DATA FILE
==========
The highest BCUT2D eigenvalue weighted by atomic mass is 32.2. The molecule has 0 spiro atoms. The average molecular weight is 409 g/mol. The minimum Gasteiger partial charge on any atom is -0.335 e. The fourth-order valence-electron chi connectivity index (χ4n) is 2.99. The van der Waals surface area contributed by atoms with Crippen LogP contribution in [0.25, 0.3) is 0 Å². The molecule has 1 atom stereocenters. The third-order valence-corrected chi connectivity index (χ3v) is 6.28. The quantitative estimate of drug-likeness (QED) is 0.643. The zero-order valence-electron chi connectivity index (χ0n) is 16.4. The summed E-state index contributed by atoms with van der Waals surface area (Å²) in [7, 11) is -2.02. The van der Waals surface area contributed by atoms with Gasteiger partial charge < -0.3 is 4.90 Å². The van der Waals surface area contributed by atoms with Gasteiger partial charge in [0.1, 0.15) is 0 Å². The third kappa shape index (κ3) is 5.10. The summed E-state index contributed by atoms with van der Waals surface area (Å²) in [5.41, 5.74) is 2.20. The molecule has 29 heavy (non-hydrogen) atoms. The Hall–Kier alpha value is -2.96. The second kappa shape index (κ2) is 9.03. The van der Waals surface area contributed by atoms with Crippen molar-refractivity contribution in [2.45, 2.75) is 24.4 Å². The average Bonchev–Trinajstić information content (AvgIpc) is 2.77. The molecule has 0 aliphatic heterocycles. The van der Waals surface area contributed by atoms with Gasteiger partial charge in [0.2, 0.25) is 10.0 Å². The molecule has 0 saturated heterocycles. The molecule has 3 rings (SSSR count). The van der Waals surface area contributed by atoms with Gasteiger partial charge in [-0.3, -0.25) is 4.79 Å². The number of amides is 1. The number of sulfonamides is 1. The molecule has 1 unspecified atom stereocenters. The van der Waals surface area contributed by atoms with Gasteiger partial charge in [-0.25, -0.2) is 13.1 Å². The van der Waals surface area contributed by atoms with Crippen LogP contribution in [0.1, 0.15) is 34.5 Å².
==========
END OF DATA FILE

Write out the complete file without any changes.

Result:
The highest BCUT2D eigenvalue weighted by atomic mass is 32.2. The molecule has 0 spiro atoms. The average molecular weight is 409 g/mol. The minimum Gasteiger partial charge on any atom is -0.335 e. The fourth-order valence-electron chi connectivity index (χ4n) is 2.99. The van der Waals surface area contributed by atoms with Crippen LogP contribution in [0.25, 0.3) is 0 Å². The molecule has 1 atom stereocenters. The third-order valence-corrected chi connectivity index (χ3v) is 6.28. The quantitative estimate of drug-likeness (QED) is 0.643. The zero-order valence-electron chi connectivity index (χ0n) is 16.4. The summed E-state index contributed by atoms with van der Waals surface area (Å²) in [7, 11) is -2.02. The van der Waals surface area contributed by atoms with Gasteiger partial charge < -0.3 is 4.90 Å². The van der Waals surface area contributed by atoms with Gasteiger partial charge in [0.1, 0.15) is 0 Å². The third kappa shape index (κ3) is 5.10. The summed E-state index contributed by atoms with van der Waals surface area (Å²) in [5.41, 5.74) is 2.20. The molecule has 29 heavy (non-hydrogen) atoms. The Hall–Kier alpha value is -2.96. The second kappa shape index (κ2) is 9.03. The van der Waals surface area contributed by atoms with Crippen molar-refractivity contribution in [2.45, 2.75) is 24.4 Å². The average Bonchev–Trinajstić information content (AvgIpc) is 2.77. The molecule has 0 aliphatic heterocycles. The van der Waals surface area contributed by atoms with Gasteiger partial charge in [0.2, 0.25) is 10.0 Å². The molecule has 0 saturated heterocycles. The molecule has 3 rings (SSSR count). The van der Waals surface area contributed by atoms with Gasteiger partial charge in [-0.3, -0.25) is 4.79 Å². The number of amides is 1. The number of sulfonamides is 1. The molecule has 1 unspecified atom stereocenters. The van der Waals surface area contributed by atoms with Gasteiger partial charge in [-0.25, -0.2) is 13.1 Å². The van der Waals surface area contributed by atoms with Crippen LogP contribution in [0.1, 0.15) is 34.5 Å².